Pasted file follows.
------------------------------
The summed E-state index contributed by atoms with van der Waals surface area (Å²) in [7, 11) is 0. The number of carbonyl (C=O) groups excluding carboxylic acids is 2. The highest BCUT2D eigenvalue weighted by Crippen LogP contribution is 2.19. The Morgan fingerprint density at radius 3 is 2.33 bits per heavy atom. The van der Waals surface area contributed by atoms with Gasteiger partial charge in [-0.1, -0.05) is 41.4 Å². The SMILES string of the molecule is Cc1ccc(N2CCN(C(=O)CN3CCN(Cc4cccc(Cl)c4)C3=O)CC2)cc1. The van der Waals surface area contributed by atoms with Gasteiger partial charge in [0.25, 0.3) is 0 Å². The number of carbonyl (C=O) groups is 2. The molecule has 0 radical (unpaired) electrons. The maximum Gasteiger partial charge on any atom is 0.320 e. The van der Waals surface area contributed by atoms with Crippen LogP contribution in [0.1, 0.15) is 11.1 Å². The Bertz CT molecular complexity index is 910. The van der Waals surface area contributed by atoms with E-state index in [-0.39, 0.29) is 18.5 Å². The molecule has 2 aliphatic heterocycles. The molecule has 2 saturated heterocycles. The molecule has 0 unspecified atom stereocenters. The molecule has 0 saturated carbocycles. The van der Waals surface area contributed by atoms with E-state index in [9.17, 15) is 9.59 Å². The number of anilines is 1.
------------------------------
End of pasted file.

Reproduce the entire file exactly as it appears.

The summed E-state index contributed by atoms with van der Waals surface area (Å²) in [7, 11) is 0. The number of carbonyl (C=O) groups excluding carboxylic acids is 2. The highest BCUT2D eigenvalue weighted by Crippen LogP contribution is 2.19. The Morgan fingerprint density at radius 3 is 2.33 bits per heavy atom. The van der Waals surface area contributed by atoms with Gasteiger partial charge in [-0.1, -0.05) is 41.4 Å². The SMILES string of the molecule is Cc1ccc(N2CCN(C(=O)CN3CCN(Cc4cccc(Cl)c4)C3=O)CC2)cc1. The van der Waals surface area contributed by atoms with Gasteiger partial charge in [0.25, 0.3) is 0 Å². The number of carbonyl (C=O) groups is 2. The molecule has 0 radical (unpaired) electrons. The maximum Gasteiger partial charge on any atom is 0.320 e. The van der Waals surface area contributed by atoms with Crippen LogP contribution in [0.1, 0.15) is 11.1 Å². The Bertz CT molecular complexity index is 910. The van der Waals surface area contributed by atoms with E-state index in [-0.39, 0.29) is 18.5 Å². The molecule has 2 aliphatic heterocycles. The molecule has 2 saturated heterocycles. The molecule has 0 unspecified atom stereocenters. The molecule has 0 saturated carbocycles. The van der Waals surface area contributed by atoms with E-state index in [9.17, 15) is 9.59 Å². The number of anilines is 1.